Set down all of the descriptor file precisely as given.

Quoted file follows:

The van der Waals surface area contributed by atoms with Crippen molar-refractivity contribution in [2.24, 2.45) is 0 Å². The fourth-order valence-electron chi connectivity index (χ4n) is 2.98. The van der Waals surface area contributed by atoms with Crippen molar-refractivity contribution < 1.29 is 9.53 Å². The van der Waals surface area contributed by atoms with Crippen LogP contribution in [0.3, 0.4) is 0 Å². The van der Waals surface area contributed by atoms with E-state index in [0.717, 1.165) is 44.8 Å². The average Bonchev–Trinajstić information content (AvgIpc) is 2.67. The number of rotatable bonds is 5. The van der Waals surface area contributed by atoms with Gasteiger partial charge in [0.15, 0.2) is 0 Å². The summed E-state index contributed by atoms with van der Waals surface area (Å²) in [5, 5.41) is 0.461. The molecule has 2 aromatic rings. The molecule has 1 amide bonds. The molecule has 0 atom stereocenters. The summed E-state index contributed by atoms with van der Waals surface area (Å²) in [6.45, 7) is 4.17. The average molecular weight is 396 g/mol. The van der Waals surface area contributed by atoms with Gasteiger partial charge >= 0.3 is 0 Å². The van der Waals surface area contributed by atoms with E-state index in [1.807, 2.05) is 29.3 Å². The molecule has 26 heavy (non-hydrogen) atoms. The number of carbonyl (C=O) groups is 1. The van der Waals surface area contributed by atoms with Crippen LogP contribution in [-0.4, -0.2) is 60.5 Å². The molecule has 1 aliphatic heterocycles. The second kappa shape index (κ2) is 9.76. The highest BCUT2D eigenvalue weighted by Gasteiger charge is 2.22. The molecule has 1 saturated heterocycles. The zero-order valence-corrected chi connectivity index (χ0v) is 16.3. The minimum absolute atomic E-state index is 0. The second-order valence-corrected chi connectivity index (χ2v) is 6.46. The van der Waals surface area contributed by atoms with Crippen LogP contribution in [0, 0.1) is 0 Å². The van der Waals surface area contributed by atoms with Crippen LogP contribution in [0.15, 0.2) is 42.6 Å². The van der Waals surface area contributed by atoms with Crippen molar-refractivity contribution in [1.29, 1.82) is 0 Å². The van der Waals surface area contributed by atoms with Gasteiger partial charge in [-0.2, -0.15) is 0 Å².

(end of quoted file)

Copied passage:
The van der Waals surface area contributed by atoms with Crippen molar-refractivity contribution in [2.24, 2.45) is 0 Å². The fourth-order valence-electron chi connectivity index (χ4n) is 2.98. The van der Waals surface area contributed by atoms with Crippen molar-refractivity contribution < 1.29 is 9.53 Å². The van der Waals surface area contributed by atoms with Crippen LogP contribution in [0.3, 0.4) is 0 Å². The van der Waals surface area contributed by atoms with E-state index in [0.717, 1.165) is 44.8 Å². The average Bonchev–Trinajstić information content (AvgIpc) is 2.67. The number of rotatable bonds is 5. The van der Waals surface area contributed by atoms with Gasteiger partial charge in [0.15, 0.2) is 0 Å². The summed E-state index contributed by atoms with van der Waals surface area (Å²) in [5, 5.41) is 0.461. The molecule has 2 aromatic rings. The molecule has 1 amide bonds. The molecule has 0 atom stereocenters. The summed E-state index contributed by atoms with van der Waals surface area (Å²) in [6.45, 7) is 4.17. The average molecular weight is 396 g/mol. The van der Waals surface area contributed by atoms with Gasteiger partial charge >= 0.3 is 0 Å². The van der Waals surface area contributed by atoms with E-state index in [1.807, 2.05) is 29.3 Å². The molecule has 26 heavy (non-hydrogen) atoms. The number of carbonyl (C=O) groups is 1. The van der Waals surface area contributed by atoms with Crippen LogP contribution in [-0.4, -0.2) is 60.5 Å². The molecule has 1 aliphatic heterocycles. The second kappa shape index (κ2) is 9.76. The highest BCUT2D eigenvalue weighted by Gasteiger charge is 2.22. The molecule has 1 saturated heterocycles. The zero-order valence-corrected chi connectivity index (χ0v) is 16.3. The minimum absolute atomic E-state index is 0. The second-order valence-corrected chi connectivity index (χ2v) is 6.46. The van der Waals surface area contributed by atoms with Crippen LogP contribution in [0, 0.1) is 0 Å². The van der Waals surface area contributed by atoms with Crippen LogP contribution in [0.15, 0.2) is 42.6 Å². The van der Waals surface area contributed by atoms with Crippen molar-refractivity contribution in [1.29, 1.82) is 0 Å². The van der Waals surface area contributed by atoms with Gasteiger partial charge in [-0.2, -0.15) is 0 Å².